After controlling for education, gender, experience, and other factors, they found that those executives received cash compensation in the form of salary and bonus that were, on average, nearly 4 percent lower than those without a stigma on their CV. That can represent a substantial difference, since the average starting salary and bonus compensation for these executives was more than $300,000.

Moreover, says Serafeim, through an anchoring effect, a compensation discount now can impact future raises and salaries as well. “The growth of compensation will be lower since it starts from a lower starting point,” he says. “That’s a big deal when you are considering it over a lifetime.”

A risky hire?

The researchers speculate that this compensation discount is driven by a lack of information in the marketplace. Since hiring companies have little to go on outside a CV, they may not want to take the risk of hiring someone associated with a tarnished firm.

“They may say, don’t show us anybody from Lehman Brothers,” Groysberg says. “We know they weren’t there at the time, but they have been a part of the culture, and we don’t want to deal with it.”

Headhunting firms, meanwhile, may have to do extra due diligence in order to vet someone with a black mark on their resume, a transaction cost that is passed on to the executive looking for work.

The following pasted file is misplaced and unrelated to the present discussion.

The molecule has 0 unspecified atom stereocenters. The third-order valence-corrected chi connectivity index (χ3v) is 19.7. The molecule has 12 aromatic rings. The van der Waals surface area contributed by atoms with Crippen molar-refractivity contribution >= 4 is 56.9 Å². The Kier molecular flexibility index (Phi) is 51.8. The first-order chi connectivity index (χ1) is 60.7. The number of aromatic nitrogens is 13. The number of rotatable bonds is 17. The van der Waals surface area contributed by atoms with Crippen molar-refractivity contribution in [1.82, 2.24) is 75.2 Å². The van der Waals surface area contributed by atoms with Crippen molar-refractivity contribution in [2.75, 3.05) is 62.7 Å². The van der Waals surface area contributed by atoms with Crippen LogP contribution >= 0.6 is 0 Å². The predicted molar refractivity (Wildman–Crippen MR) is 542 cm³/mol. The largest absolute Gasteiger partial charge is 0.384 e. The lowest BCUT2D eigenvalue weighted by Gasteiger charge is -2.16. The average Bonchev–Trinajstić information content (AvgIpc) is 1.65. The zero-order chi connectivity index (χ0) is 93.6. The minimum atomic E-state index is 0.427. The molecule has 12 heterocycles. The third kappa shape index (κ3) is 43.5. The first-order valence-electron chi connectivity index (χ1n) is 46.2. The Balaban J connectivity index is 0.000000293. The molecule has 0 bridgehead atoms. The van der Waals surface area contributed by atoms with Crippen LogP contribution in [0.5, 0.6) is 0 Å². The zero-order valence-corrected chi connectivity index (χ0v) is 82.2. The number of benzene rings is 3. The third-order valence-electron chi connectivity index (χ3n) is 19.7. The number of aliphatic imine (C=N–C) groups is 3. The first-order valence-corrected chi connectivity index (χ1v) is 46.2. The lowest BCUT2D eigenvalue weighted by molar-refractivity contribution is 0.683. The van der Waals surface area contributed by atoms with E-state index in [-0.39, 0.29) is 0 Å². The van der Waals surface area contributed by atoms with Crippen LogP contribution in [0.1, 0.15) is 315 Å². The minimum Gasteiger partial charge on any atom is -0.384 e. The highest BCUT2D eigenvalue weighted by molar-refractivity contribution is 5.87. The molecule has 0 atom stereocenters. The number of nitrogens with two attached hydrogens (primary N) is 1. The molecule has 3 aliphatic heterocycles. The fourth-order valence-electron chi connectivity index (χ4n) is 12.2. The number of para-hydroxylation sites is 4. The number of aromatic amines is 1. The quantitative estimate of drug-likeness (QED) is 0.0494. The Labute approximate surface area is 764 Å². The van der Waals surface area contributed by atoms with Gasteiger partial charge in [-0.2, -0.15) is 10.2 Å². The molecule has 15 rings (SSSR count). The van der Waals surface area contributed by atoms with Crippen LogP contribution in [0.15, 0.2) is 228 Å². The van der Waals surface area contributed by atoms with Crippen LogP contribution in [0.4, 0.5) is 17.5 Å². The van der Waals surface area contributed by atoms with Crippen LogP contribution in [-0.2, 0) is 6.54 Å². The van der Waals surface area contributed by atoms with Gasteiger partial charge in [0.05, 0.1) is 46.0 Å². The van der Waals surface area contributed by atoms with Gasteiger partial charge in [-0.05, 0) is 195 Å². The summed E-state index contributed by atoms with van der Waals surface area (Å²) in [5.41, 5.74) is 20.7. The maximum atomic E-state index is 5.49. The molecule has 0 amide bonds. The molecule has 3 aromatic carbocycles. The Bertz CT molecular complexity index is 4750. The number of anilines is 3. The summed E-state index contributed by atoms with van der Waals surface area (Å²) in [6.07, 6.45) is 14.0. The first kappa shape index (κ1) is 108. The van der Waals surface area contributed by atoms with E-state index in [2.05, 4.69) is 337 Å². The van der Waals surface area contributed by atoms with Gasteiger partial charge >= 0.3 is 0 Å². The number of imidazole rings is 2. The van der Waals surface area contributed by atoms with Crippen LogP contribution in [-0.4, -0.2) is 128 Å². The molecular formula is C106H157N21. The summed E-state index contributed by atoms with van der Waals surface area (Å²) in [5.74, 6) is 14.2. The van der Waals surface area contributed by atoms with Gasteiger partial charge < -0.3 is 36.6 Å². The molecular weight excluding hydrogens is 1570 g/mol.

It does seem like companies make some distinctions between employees, who are not all painted with the same broad brush. Senior executives suffer a 6.5 percent compensation discount on average while financial executives take a 10 percent haircut—both presumably on the suspicion that they may bear more responsibility for whatever scandal occurred. And executives are penalized more if the infractions were recent.

For companies in the market to hire, taking a closer look at these candidates could represent a hidden opportunity, the researchers say. Some of the candidates may be punished unfairly. So by checking references and properly vetting these candidates, companies may be able to snap up top talent that others might overlook.